President Trump acts presidential
Buenos Aires Herald, March 3, 2017
In his first visit to Congress, US President Donald Trump delivered a speech that was widely praised. Yet, the fact that Trump pleasantly surprised many observers by being more presidential than he has so far been does not mean that the head of state met the expectations of what a president should do when outlining his roadmap for his administration. Trump was too short on specifics, promised to increase spending and cut taxes without addressing how to tackle the deficit and committed to making the US a world leader while at the same time announcing that the US would retreat from its role as the leader of the world. It is true that, given that the very low expectations, Trump’s February 28 speech was a pleasant surprise. But, so far, the president continues to make grandiose announcements of tax cuts and spending increases that cannot be simultaneously funded, given the growing fiscal deficit.
Since winning the election in November, Trump has worked hard to surprise the establishment and the US public. As if his objective were keeping high approval ratings, Trump has notoriously abandoned some of his most controversial promises while pressing on with other equal divisive campaign commitments. Amid criticism that his administration is in disarray — given internal conflicts and the slow process of filling key government positions — Trump has responded by making provocative statements about other issues to divert attention away. As if he were still the host of The Apprentice, the popular television show he hosted from 2004 onwards, Trump seems to be governing for the ratings. Having generated interest on what kind of personality he would display in his speech to Congress — the combative Trump that tweets at odd hours or the presidential Trump that graciously accepted victory on the night of the election — Trump succeeded in creating suspense.
However, when measured against what would normally be expected of newly inaugurated presidents, Tuesday night’s speech was too vague on how the president will deliver on his most expensive campaign promises. Trump announced that he would promote a tax reduction on corporations and announced “massive tax relief” for the middle class. At the same time, the president announced an increase in defence spending, promised to leave no-one behind on Medicare (the health insurance scheme for 46 million retirees and nine million disabled US citizens) and announced that Medicaid (a health insurance scheme for some 70 million low-income Americans) would also be protected. Trump also announced a US$1-trillion infrastructure investment plan and repeated his promise to build a “great wall along our southern border.” He did not specify how he plans to pay for all that. Altough to be sure, he did talk about saving “hundreds of millions” of dollars in the construction of a “fantastic new F-35 jet fighter” and saving billions in government contracts. But no respectable economist can claim that simply by cutting government waste, the Trump administration will be able to finance a massive tax cut and spending increases.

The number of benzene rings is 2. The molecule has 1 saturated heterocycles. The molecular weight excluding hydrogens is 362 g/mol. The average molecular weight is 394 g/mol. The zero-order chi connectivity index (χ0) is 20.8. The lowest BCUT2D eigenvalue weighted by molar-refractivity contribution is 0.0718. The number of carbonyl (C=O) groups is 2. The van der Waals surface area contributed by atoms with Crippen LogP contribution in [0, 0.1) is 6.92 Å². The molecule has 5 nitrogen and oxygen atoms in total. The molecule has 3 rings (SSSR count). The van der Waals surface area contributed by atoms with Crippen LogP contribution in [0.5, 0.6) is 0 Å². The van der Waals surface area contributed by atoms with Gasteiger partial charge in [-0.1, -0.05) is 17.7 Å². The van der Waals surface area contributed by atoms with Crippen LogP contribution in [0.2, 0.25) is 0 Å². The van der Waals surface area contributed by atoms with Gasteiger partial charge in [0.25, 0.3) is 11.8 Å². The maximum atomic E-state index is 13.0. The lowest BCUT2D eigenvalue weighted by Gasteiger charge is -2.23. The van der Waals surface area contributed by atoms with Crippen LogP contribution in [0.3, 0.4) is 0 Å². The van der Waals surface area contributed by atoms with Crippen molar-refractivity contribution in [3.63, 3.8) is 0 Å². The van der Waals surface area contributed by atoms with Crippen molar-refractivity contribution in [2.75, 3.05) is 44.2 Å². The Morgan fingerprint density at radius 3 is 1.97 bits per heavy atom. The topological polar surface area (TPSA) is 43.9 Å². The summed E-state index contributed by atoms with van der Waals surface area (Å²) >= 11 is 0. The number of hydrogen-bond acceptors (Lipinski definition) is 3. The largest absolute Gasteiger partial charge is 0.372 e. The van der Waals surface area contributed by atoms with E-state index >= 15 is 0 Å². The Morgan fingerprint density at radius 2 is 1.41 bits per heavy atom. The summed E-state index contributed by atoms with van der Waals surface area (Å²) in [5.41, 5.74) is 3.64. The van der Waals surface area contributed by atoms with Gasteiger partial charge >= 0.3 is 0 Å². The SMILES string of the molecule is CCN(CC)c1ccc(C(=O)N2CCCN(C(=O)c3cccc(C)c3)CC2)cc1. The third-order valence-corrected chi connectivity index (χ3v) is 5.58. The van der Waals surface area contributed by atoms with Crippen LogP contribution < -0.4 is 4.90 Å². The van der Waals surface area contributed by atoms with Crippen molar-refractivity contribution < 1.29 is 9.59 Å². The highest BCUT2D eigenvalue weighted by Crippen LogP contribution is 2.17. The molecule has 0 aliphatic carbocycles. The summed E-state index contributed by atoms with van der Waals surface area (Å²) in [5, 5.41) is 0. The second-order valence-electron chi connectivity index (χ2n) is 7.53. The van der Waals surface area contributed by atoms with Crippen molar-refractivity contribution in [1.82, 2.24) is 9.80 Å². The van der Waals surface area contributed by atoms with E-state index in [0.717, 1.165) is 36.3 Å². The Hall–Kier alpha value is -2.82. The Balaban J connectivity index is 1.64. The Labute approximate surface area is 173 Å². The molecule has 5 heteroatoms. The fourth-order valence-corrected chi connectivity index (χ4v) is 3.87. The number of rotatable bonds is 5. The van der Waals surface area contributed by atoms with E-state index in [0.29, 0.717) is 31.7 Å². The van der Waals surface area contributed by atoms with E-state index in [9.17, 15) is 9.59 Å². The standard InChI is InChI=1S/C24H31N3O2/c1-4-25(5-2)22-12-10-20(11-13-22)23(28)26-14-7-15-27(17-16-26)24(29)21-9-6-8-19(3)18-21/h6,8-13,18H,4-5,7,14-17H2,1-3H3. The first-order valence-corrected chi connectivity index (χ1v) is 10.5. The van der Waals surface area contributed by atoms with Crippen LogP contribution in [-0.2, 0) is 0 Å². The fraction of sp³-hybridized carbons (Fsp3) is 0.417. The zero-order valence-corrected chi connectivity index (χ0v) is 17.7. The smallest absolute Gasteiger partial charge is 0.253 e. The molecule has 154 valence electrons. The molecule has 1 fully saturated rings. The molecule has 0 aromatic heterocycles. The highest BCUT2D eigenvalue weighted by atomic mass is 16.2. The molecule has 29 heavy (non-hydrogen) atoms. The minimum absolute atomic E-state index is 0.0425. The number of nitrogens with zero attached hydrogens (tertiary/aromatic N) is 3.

On good behaviour
Yet, since Trump behaved much better in front of Congress and the nation than he has as president during his first few weeks in office, the immediate reaction after the speech was generally positive. The press, whom Trump has irresponsibly called the “enemy of the people,” offered a generally positive reaction to the speech. Despite Trump repeating some falsehoods about crime rate increases or suggesting that undocumented immigrants are more likely to commit violent crimes, the press seemed relieved that Trump inched closer to acting like presidents are expected to act.
Unfortunately, neither the press nor fiscally responsible Republicans pointed to the obvious inconsistencies from a president who has failed to address one of the most pressing issues for the federal government: the growing fiscal deficit. Because in his previous weeks in office, President Trump had set the bar so low, a mediocre performance in his first speech before Congress was received as a hopeful sign that Trump can abandon his combative Twitter-troll persona and stick to the presidential style he displayed on Tuesday. Though that would certainly be welcome news, it would just be a first step towards fulfilling the long and complex list of duties that a president is expected to perform. Even if Trump insists that he is the leader of the United States — and not the leader of the world — the US cannot easily abandon its position as a world leader. After all, for the US to be great again, the president has to secure its position as the leader of a world committed to democracy and market-friendly policies.
Optimists are celebrating the fact that on such an important occasion, President Trump displayed presidential attributes. Yet, because presidents need to be presidential every day and not just when they speak to Congress, it remains to be seen if the sigh of relief heard from many observers on Tuesday night creates a new sense of confidence in Trump or if it will go down in history as just one more surprise move by the ratings-obsessed 45th President of the United States.